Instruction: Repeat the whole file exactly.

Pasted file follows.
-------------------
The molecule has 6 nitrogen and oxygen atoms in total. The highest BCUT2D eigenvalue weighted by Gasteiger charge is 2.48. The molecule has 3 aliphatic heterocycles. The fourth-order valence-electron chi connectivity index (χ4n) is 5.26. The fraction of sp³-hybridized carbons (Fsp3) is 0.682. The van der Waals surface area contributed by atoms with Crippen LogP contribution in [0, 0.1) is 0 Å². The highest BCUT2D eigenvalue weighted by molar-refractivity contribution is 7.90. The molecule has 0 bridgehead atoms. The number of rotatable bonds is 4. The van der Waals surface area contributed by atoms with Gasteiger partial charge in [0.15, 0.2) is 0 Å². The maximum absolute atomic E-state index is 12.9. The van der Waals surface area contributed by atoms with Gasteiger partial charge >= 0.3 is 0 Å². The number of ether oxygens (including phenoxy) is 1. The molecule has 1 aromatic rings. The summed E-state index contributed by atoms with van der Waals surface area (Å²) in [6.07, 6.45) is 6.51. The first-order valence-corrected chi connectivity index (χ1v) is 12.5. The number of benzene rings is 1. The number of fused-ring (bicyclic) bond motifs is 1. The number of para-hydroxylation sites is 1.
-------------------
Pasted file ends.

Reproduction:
The molecule has 6 nitrogen and oxygen atoms in total. The highest BCUT2D eigenvalue weighted by Gasteiger charge is 2.48. The molecule has 3 aliphatic heterocycles. The fourth-order valence-electron chi connectivity index (χ4n) is 5.26. The fraction of sp³-hybridized carbons (Fsp3) is 0.682. The van der Waals surface area contributed by atoms with Crippen LogP contribution in [0, 0.1) is 0 Å². The highest BCUT2D eigenvalue weighted by molar-refractivity contribution is 7.90. The molecule has 0 bridgehead atoms. The number of rotatable bonds is 4. The van der Waals surface area contributed by atoms with Gasteiger partial charge in [0.15, 0.2) is 0 Å². The maximum absolute atomic E-state index is 12.9. The van der Waals surface area contributed by atoms with Gasteiger partial charge >= 0.3 is 0 Å². The number of ether oxygens (including phenoxy) is 1. The molecule has 1 aromatic rings. The summed E-state index contributed by atoms with van der Waals surface area (Å²) in [6.07, 6.45) is 6.51. The first-order valence-corrected chi connectivity index (χ1v) is 12.5. The number of benzene rings is 1. The number of fused-ring (bicyclic) bond motifs is 1. The number of para-hydroxylation sites is 1.